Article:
An accidental co-product discovered from zein extraction demonstrated corn’s ability, after ethanol production, to offer additional benefits to, this time, the health market. Dr. Cheryan explained to me that the compounds, lutein and zeaxanthin, which make corn yellow in color (same for Marigold flowers!) also contribute significantly to retina and cardiovascular health while preventing age-related macular degeneration, or AMD. He envisions a future opportunity to sell the crude material to vitamin companies.

Another coproduct from his technology is a “healthy” corn oil containing much higher levels of health-promoting compounds than conventional corn oil. A unique feature of all Dr. Cheryan’s processes is that corn-based ethanol is used instead of petroleum-based solvents.

Key takeaway: Dr. Cheryan’s devotion will help ethanol stand on its own in a competitive market saturated with petroleum-based products while improving the quality of our air and health.





Good for National Defense – Good for Civilians.

6 10 2011

When I think national defense, several images emerge: the war in Iraq, drug cartels and shanty-towns along the Mexican border and

The Secretary of Navy, Roy Mabus, recently spoke at a Mississippi State University biofuel conference. He lauded their MSU Energy Institute’s conference and research on emerging biofuel technologies.

The navy and our National Defense is extremely interested in biofuels. Why? Our military branch budget takes a brutal hit whenever a barrel of oil rises. Given the volatile nature that surrounds foreign sources of energy and fossil fuels, it makes sense that they are more attracted to stable, reliable and local fuel sources.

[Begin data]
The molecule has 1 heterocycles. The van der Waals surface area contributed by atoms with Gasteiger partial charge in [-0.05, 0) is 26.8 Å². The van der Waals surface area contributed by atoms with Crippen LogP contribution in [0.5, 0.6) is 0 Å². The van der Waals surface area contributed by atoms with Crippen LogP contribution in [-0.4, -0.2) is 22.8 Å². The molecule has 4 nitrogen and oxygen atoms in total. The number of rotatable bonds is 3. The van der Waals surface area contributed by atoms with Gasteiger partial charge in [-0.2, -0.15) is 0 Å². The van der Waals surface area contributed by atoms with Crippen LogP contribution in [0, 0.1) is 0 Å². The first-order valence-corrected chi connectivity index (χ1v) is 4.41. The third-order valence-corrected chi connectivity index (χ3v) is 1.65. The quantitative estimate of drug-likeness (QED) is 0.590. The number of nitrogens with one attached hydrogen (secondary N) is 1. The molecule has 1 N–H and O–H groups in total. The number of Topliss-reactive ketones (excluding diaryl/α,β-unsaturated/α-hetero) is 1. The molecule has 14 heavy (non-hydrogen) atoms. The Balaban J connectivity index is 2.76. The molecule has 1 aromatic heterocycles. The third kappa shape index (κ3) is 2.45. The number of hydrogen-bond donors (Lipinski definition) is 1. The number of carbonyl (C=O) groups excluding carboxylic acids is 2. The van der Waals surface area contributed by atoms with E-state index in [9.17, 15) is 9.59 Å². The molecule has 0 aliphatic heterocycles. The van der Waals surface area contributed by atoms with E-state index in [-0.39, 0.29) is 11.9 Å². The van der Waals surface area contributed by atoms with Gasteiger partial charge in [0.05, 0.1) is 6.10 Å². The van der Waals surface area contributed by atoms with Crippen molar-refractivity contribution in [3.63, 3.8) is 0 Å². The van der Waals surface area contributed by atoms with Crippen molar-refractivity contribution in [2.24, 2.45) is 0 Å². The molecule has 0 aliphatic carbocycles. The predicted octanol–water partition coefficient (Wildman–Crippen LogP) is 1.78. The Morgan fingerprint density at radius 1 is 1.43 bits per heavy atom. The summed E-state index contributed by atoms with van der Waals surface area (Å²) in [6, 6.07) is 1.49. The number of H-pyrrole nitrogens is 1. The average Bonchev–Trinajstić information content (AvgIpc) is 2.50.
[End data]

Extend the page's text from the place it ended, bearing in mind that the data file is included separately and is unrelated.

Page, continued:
So why biofuels? It’s pretty simple, actually. Given that the majority of our petroleum comes from rogue, unpredictable nations, the price of oil is extremely sensitive to geo-politics, causing price unpredictability as a result of supply shocks.

 (Photo: MSU)

Therefore, that’s why the Secretary of Navy is touting biofuels — to protect the military’s budget against price volatility. Moreover, diversifying the navy’s fuel portfolio will also be another way to support our local, national economy.

Since the national defense feels so strongly about American biofuels, a lot of people think that mainstream society should, too (including myself!). And although as individuals we don’t provide the national defense that the Navy performs on a daily basis, each purchase and fill-up at the pump does, and can, make an aggregate difference to our National Security.





Deepwater Horizon Final Report Offers Takeaways, Lessons.

24 09 2011

I can’t believe it was early last year (April 20th 2010) when the Deepwater Horizon drilling rig exploded, allowing crude oil to taint the Gulf for 87 days following the incident. Several men and women perished that day, leaving behind beloved families and children.